Malaysia calls for enhanced connectivity with Cambodia

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Bassaka Air currently operates flights to Siem Reap, Macau and soon Kuala Lumpur. Supplied

Malaysia plans to expand its connectivity with the kingdom, particularly air travel, a high-ranking Malaysian official said on the weekend.

In an interview with Khmer Times on Saturday, Malaysia’s Deputy Transport Minister Datuk Aziz Kaprawi said he hopes to see more Cambodian airlines flying to Malaysia, as it would increase the number of travellers visiting the Southeast Asian economic powerhouse.

“More flights means more passengers and better connectivity. It will strengthen the relationship between Malaysia and Cambodia as Kuala Lumpur is viewed as an icon in Asean,” Mr Kaprawi said.

“The fact that by the end of January there would be four airlines operating between Phnom Penh and Kuala Lumpur is a very positive indication of the growth of travellers between the two destinations as well as the Asean region as a whole.

“Malaysia is a tourist destination and so is Cambodia, with its many heritage sites and cultural venues which attract millions each year. Thus, additional flights by other airlines can only benefit both countries in promoting tourism and trade.”

Mr Kaprawi said the new Bassaka Air flight connecting Phnom Penh and Kuala Lumpur, which launches on January 31, was a significant step in boosting connectivity between both nations and suggested the air carrier explores the possibility of flying to other locations in Malaysia, for example, Penang.

“If a fifth freedom flight agreement could be worked with reciprocal rights for Malaysian airlines, the travel sector between Malaysia and Phnom Penh will be more attractive and even more convenient for travellers, not just tourists but also businessmen.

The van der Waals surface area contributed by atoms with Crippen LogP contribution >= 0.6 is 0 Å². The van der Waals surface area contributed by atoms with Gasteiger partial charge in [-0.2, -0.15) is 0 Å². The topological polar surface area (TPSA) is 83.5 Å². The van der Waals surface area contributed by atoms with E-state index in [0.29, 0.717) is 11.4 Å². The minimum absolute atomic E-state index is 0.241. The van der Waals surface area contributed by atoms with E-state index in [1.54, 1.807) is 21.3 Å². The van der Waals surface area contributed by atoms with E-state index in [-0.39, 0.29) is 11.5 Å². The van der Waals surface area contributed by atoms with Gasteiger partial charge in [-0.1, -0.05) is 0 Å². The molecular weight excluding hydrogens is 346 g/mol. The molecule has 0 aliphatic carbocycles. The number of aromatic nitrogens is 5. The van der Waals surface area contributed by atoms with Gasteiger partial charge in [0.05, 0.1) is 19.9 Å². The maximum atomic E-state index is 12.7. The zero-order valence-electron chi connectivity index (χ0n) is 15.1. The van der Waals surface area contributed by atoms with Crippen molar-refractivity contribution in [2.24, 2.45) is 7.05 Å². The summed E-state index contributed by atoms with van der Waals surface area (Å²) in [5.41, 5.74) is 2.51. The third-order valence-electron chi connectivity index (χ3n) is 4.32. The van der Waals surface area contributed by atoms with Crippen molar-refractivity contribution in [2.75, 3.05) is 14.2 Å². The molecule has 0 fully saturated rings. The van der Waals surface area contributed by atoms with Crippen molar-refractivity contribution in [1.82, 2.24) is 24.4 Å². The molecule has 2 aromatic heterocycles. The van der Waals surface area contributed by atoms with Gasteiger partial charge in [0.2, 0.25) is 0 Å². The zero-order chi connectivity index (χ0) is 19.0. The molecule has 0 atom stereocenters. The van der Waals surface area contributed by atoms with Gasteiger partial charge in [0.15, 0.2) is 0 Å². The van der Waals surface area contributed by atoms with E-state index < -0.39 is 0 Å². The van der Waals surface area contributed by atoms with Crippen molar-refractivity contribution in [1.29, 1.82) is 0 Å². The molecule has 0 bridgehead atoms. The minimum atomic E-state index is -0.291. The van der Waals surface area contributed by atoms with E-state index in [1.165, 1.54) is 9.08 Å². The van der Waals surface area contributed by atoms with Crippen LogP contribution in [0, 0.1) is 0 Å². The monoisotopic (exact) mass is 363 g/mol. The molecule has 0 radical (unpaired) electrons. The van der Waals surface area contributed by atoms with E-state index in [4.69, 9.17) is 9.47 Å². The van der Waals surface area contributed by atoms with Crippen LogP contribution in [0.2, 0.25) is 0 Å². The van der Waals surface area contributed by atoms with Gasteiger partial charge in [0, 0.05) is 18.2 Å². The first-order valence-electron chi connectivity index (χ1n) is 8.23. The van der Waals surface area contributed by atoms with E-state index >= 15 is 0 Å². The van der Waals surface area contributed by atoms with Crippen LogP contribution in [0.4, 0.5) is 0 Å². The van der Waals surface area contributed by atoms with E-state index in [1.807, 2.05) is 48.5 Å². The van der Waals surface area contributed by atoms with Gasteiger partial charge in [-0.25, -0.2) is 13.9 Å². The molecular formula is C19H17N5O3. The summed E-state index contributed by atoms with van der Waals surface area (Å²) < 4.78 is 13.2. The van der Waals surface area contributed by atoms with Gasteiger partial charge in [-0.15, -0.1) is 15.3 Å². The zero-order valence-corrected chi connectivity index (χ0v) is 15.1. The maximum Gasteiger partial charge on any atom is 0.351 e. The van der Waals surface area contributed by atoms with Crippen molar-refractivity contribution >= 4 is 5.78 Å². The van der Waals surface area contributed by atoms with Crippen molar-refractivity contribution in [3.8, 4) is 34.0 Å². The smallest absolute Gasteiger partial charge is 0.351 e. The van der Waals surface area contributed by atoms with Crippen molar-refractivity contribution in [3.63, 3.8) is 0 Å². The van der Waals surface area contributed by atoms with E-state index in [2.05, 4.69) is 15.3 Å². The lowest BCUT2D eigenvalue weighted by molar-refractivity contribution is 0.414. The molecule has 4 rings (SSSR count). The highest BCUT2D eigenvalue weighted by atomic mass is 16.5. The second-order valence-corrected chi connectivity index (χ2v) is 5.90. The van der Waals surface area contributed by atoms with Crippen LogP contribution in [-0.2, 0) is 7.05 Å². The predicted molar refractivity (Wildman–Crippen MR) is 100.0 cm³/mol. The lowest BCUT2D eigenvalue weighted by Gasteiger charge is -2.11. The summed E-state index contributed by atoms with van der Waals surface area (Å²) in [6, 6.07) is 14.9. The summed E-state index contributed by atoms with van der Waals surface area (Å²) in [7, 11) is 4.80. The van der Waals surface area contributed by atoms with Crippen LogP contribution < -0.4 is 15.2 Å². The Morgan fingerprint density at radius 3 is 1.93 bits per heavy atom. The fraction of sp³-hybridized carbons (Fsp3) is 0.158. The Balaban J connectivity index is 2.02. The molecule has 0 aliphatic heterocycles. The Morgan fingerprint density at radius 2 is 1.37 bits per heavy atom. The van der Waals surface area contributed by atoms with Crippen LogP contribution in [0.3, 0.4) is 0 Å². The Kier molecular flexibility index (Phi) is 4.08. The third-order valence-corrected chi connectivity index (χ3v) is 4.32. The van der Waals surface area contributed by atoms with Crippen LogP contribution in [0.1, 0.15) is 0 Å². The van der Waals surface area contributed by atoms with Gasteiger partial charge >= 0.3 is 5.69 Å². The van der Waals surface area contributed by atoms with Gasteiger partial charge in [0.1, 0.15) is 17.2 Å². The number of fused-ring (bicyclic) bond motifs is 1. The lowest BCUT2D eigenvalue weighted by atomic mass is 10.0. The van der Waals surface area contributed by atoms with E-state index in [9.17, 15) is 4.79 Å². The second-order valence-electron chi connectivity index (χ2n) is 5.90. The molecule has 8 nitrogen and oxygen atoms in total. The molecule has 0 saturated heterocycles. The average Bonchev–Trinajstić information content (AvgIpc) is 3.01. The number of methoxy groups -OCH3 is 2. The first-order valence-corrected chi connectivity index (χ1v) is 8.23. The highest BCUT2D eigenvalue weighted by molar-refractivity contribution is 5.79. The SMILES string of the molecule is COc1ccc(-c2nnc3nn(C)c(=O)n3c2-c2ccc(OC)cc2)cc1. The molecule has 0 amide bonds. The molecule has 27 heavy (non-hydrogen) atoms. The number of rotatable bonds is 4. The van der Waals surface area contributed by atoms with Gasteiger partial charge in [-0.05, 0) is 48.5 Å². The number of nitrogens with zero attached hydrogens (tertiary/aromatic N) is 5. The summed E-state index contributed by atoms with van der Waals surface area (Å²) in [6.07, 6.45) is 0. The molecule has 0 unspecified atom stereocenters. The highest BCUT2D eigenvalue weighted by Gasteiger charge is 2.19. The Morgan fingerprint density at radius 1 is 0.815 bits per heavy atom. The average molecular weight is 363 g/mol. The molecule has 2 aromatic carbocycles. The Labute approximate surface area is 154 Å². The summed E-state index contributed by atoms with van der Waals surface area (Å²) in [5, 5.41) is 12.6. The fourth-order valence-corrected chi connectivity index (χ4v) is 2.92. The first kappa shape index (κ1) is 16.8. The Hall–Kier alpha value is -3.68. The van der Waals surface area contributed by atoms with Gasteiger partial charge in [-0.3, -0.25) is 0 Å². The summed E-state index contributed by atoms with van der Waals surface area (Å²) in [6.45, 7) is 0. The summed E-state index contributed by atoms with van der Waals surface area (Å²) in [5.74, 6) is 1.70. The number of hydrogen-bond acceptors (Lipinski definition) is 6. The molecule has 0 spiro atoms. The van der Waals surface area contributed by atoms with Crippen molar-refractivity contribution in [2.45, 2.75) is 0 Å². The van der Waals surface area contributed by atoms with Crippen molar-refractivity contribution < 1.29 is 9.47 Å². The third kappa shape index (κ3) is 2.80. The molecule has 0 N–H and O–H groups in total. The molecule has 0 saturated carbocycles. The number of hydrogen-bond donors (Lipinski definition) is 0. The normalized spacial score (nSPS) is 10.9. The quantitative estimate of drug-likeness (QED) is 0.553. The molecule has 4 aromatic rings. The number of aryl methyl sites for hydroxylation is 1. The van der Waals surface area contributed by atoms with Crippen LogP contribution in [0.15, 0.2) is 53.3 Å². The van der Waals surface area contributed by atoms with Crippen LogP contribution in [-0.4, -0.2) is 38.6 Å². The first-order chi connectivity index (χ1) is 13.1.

“For Bassaka Air, I am confident that they will do well as I am sure they have done their studies and will probably cater to a niche market in addition to other travellers,” he said.

With four companies now covering the Phnom Penh-Kuala Lumpur route, airlines, especially those based in Cambodia like Bassaka, should look into tour packages and other incentives to attract more travellers, he said.

Malaysia’s Deputy Transport Minister Datuk Aziz Kaprawi during an interview with Khmer Times. Supplied

Bassaka Air, he added, should also consider entering codeshare agreements and other forms of cooperation with regional airlines as well as acting as a feeder airline for destinations within the kingdom that are not served by large carriers.

Regarding sea freight, the Malaysian deputy minister said he was studying the possibility of upgrading the eastern Malaysian seaport of Kuantan with direct shipping routes to Sihanoukville, arguing that this would be the shortest route between both nations.

Mr Kaprawi also said railroads may in the near future help bring Malaysia and Cambodia together. He said Malaysia’s railway network continues to expand, with Thailand taking advantage of Malaysia’s railroads to send cargo to Port Klang.

“Large sea-going vessels do not go to Bangkok Port because of technical issues, such as water depth and existing facilities,” he said. “Malaysian ports, on the other hand, can accommodate giant vessels which can then transship to feeder vessels to serve ports where large vessels cannot dock, either because of a lack of facilities, narrow channels or insufficient water depth.”

In the future, with further expansion of China’s One Belt and Road Initiative (BRI), rail connectivity between Cambodia and Malaysia will be a possibility. The railway section in Thailand could be easily linked to the existing railroad systems in Malaysia, Cambodia and possibly even Laos, Mr Kaprawi added.

He said Malaysia was trying to find synergies in all forms of transportation with land-linked countries, hoping to capitalise on the different projects in the region that China has initiated as part of the BRI.

“I can see possibilities for a collaboration between the port of Sihanoukville and Port Klang. It will help facilitate economic activity and freight movement between the two countries.

“Many Chinese ports collaborate with Malaysian ports as vessels from China have to use the Straits of Malacca,” he said. “Cambodia can act as a back-up, being a feeder port for these giant vessels headed to bigger ports.”

He added that just as air connectivity between Cambodia and Malaysia has improved tremendously in the past few years, linkages between both nations based on other modes of transport will surely improve in the near future.

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